Introduction: Bathroom Storage Box
We had a plastic basket on our bathroom windowsill, used to store the various gadgets of the modern bathroom, but time and lots of sunlight made it so brittle that it recently splintered.
My wife decided that I needed to replace it with a box made to match her planned theme for the bathroom redecoration that I don't remember agreeing to...
Step 1: Theme and Design.
The brief I was working to was quite vague - a bit beach hut-ish, but with no actual beach huts - so I went with pale blue and white as colours, and gulls as imagery.
I started from a basic finger-jointed box template to the dimensions I needed to fit on the windowsill (generated here), then removed the top of the box and smoothed it off. Bird silhouettes fit the "beach" part of the brief, and adding a frame with short legs is a nod to the beach huts.
The files I used to cut the storage box can be easily edited with cut-outs that match your chosen theme, and painted in colours to match your own theme.
Step 2: Needful Things
The parts for the box can be cut from two 400x300mm sheets of 3mm plywood (or one 600x400mm sheet if you have a bigger cutting bed). The files are attached here.
You'll also need;
- paint (I used eggshell brilliant white and "chalky" Little Beau Blue)
- masking tape
- old newspaper
A note on the links: those are all Amazon links, but if you have local hardware & DIY stores I urge you to use them, even if you have to wait for them to order materials in or pay a little extra - spending your money in your local shops keeps your money in your local economy, preserving jobs and benefiting everybody in your community.
Step 3: Cutting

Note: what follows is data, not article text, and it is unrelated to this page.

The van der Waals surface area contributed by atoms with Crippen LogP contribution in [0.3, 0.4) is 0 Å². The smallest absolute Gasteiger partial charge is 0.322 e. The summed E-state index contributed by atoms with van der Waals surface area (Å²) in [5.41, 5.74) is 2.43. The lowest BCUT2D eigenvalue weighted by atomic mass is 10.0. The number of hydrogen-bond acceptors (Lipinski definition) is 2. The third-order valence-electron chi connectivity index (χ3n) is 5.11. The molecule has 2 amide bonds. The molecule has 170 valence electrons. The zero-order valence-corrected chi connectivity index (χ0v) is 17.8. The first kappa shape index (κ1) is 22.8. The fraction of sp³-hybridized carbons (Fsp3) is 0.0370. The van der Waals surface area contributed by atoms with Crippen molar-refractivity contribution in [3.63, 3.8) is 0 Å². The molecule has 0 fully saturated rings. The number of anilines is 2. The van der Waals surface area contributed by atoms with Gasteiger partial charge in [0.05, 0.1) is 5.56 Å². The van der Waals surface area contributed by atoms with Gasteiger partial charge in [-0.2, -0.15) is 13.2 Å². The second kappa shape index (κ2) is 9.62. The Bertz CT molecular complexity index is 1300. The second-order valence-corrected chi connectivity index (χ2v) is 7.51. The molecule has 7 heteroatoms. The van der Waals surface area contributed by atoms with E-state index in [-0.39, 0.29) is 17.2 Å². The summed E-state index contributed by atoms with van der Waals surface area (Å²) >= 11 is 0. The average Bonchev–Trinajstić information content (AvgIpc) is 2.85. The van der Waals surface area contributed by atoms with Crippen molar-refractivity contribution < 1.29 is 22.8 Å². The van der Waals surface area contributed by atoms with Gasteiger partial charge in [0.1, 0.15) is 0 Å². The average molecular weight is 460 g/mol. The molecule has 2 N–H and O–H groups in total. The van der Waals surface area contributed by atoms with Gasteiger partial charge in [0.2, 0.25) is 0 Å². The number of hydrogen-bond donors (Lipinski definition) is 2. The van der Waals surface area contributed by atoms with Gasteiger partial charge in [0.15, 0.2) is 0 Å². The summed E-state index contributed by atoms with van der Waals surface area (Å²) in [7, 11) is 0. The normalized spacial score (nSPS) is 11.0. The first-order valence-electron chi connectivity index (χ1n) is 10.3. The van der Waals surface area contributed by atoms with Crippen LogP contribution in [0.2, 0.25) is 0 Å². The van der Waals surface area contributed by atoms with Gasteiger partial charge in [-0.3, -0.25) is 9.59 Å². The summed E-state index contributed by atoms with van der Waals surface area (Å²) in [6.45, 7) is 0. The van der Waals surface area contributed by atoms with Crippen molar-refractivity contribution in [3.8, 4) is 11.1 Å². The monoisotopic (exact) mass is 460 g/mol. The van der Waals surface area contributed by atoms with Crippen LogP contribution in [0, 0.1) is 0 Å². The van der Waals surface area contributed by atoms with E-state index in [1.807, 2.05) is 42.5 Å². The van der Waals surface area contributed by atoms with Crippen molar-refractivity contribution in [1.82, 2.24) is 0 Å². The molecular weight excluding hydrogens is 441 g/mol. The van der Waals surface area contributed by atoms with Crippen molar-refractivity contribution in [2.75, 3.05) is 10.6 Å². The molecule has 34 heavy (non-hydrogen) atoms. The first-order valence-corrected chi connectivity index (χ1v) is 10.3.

Um... cut out the parts.
If you have a choice of cutting beds (honeycomb vs knife, for instance), bear in mind that some of the parts are only the size of your thumbnail, and will fall through larger gaps.
Step 4: Assemble the Box
The main part of the box is a simple slot-together unit.
Glue and clamp the parts and set it aside to dry.
Step 5: Add the Legs
There are several different-sized strips of wood in the design.
Start with the 150x12mm strips, and glue them to the ends of the box, flush with the corners and the top of the box. This is easiest with the box standing upside down on a flat surface.
Clamp them, and leave the glue to dry.
When the glue is dry, add the 150x15mm strips to the front and back of the box, overlapping the edge of the 12mm strips.
Again, clamp and leave to dry.
Step 6: Frame
You should have four strips 226x15mm and four strips 116x15mm.
They glue across the top and bottom of the side and end panels, both completing the appearance of a frame and strengthening the panels.
Clamp and dry...
Step 7: Feet
The small rectangles of ply form the feet of the box, and relieve the weight from the glue of the long strips.
There are two sizes - 10x12mm and 10x9mm. Fit one of each inside the corners formed by the long strips of the legs. Glue, clamp, dry.
Step 8: Painting
Once the glue is completely dry (whatever glue you have used, it's worth leaving overnight to be sure), you need to paint the frame, inside panels and edges of the box.
Whatever paint you choose to use, follow the appropriate instructions on the tin.
It doesn't matter so much if you stray into the panels when you paint the frame, but you need to get all the corners and edges painted to seal the wood and protect it from the humidity of the bathroom.
When the inside, frame and edges are dry, flip the box over and paint the underside, again making sure you seal all the edges, nooks and crannies.
When the paint is completely dry, mask off the edges of the frame, and paint the outside of the panels.
If you used a mix of colours to get the shade you wanted, make sure you mix enough to do all four panels in one go - this prevents any issues with shade-matching for the parts you missed. Make sure you save the spare paint in a sealed pot until the panels are dry - when you remove the masking tape, you may have small areas that will need carefully patching up.
Step 9: Finishing
Depending what paint you have used, you may need to finish your piece with a clear acrylic varnish, but otherwise you are done - stand it on your windowsill, and fill it with your gear!